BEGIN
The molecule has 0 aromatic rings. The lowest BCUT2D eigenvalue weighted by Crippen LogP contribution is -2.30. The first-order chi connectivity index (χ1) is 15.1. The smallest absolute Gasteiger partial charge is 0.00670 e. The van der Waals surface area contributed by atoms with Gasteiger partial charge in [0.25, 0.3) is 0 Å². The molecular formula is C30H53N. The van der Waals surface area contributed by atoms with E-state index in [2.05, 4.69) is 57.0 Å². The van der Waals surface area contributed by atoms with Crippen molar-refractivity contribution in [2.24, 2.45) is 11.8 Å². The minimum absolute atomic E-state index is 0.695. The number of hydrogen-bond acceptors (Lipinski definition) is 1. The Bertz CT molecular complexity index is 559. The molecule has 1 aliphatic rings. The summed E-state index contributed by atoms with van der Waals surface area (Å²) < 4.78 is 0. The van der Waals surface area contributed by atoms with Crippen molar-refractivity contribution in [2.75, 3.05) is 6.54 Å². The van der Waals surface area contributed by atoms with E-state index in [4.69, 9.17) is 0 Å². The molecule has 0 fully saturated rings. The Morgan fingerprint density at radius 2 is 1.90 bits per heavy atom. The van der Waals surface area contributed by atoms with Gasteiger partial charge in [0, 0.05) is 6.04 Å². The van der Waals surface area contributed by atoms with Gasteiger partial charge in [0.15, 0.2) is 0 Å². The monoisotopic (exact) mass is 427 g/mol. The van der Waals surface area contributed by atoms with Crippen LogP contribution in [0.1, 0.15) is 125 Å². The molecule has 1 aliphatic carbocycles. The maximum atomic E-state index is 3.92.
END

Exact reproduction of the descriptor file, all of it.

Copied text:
The molecule has 0 aromatic rings. The lowest BCUT2D eigenvalue weighted by Crippen LogP contribution is -2.30. The first-order chi connectivity index (χ1) is 15.1. The smallest absolute Gasteiger partial charge is 0.00670 e. The van der Waals surface area contributed by atoms with Gasteiger partial charge in [0.25, 0.3) is 0 Å². The molecular formula is C30H53N. The van der Waals surface area contributed by atoms with E-state index in [2.05, 4.69) is 57.0 Å². The van der Waals surface area contributed by atoms with Crippen molar-refractivity contribution in [2.24, 2.45) is 11.8 Å². The minimum absolute atomic E-state index is 0.695. The number of hydrogen-bond acceptors (Lipinski definition) is 1. The Bertz CT molecular complexity index is 559. The molecule has 1 aliphatic rings. The summed E-state index contributed by atoms with van der Waals surface area (Å²) < 4.78 is 0. The van der Waals surface area contributed by atoms with Crippen molar-refractivity contribution in [2.75, 3.05) is 6.54 Å². The van der Waals surface area contributed by atoms with E-state index in [4.69, 9.17) is 0 Å². The molecule has 0 fully saturated rings. The Morgan fingerprint density at radius 2 is 1.90 bits per heavy atom. The van der Waals surface area contributed by atoms with Gasteiger partial charge in [0, 0.05) is 6.04 Å². The van der Waals surface area contributed by atoms with Gasteiger partial charge in [0.15, 0.2) is 0 Å². The monoisotopic (exact) mass is 427 g/mol. The van der Waals surface area contributed by atoms with Crippen LogP contribution in [0.1, 0.15) is 125 Å². The molecule has 1 aliphatic carbocycles. The maximum atomic E-state index is 3.92.